Federal Judge says Cincinnati Violated Agreement to Reform Police Procedures, Improve Relations with Black Community
The Associated Press
Cincinnati, OH - U.S. District Judge Susan Dlott issued her order Monday, saying city or police officials could be jailed or fined for future violations. Activists had accused city officials of failing to provide adequate access to people assigned to monitor the progress of reforms.
City and police officials signed an agreement almost three years ago that promised to change police policies through a cooperative effort with community leaders.
Mayor Charlie Luken said Dlott's ruling "risks the whole notion of a collaborative because it makes it a court case. Common sense is taking a hike on this one."
The agreement was prompted by three days of rioting in 2001 after a white police officer fatally shot an unarmed black man. The officer was later cleared of charges at trial.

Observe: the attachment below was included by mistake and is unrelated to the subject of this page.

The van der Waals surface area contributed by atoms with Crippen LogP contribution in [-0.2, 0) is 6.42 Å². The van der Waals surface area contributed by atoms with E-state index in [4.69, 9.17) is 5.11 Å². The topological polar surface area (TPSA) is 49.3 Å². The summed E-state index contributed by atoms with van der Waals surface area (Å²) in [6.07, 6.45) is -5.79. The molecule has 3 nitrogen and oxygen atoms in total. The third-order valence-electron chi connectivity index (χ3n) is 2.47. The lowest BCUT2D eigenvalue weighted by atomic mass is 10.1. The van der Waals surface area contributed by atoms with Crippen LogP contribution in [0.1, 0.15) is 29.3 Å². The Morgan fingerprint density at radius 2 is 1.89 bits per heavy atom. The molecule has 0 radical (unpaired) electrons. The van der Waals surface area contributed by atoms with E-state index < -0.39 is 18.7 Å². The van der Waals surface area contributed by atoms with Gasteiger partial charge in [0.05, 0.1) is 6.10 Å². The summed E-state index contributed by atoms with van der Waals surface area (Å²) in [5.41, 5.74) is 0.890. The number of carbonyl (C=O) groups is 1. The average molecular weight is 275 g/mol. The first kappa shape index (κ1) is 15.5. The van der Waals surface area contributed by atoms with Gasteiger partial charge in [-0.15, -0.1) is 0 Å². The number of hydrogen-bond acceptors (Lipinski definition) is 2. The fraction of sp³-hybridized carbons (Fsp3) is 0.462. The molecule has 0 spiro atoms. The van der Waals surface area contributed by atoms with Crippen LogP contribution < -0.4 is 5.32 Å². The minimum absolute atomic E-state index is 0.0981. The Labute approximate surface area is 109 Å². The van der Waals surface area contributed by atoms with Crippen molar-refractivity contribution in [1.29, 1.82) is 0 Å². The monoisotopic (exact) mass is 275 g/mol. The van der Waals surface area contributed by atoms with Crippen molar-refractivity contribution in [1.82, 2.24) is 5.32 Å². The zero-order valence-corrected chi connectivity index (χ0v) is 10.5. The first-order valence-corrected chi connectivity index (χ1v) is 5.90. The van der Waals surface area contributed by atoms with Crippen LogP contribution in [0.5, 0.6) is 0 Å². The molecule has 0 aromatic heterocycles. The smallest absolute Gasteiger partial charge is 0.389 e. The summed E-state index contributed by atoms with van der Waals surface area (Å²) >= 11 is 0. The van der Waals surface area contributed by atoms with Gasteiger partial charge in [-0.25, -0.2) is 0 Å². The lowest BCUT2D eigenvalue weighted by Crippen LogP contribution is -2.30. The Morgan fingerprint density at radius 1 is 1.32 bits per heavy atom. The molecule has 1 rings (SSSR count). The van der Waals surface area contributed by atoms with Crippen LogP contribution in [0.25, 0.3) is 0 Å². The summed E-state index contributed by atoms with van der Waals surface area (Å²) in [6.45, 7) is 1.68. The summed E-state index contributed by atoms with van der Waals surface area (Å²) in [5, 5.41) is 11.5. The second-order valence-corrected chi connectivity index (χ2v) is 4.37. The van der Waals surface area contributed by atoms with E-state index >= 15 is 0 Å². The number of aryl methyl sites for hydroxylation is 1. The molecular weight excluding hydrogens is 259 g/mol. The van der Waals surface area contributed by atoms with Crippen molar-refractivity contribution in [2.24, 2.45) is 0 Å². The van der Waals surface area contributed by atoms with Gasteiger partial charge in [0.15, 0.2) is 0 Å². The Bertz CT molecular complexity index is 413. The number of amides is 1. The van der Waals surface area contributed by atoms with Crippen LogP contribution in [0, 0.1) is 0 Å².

The two sides were at odds several times last year, and the city admitted it had denied monitors access to police staff meetings and ride-alongs with officers. Police Chief Thomas Streicher Jr. also had one monitor escorted from police headquarters.
"This finding is not based on a minor technical violation," said Scott Greenwood, lawyer for the American Civil Liberties Union of Ohio. "This is about a fundamental breakdown _ or shutdown _ on the city's part."
But Luken said community activists who signed the original deal in 2002 have not held up their end of the bargain and have slowed progress. Streicher said Monday that he had not yet read Dlott's order, but he has said previously that the monitors failed to understand what police had to do to comply with the agreement.
The court-approved agreement was signed April 3, 2002, along with a companion agreement in which the U.S. Department of Justice is overseeing police reforms. Dlott's order reinforced the ruling of a federal magistrate in January.
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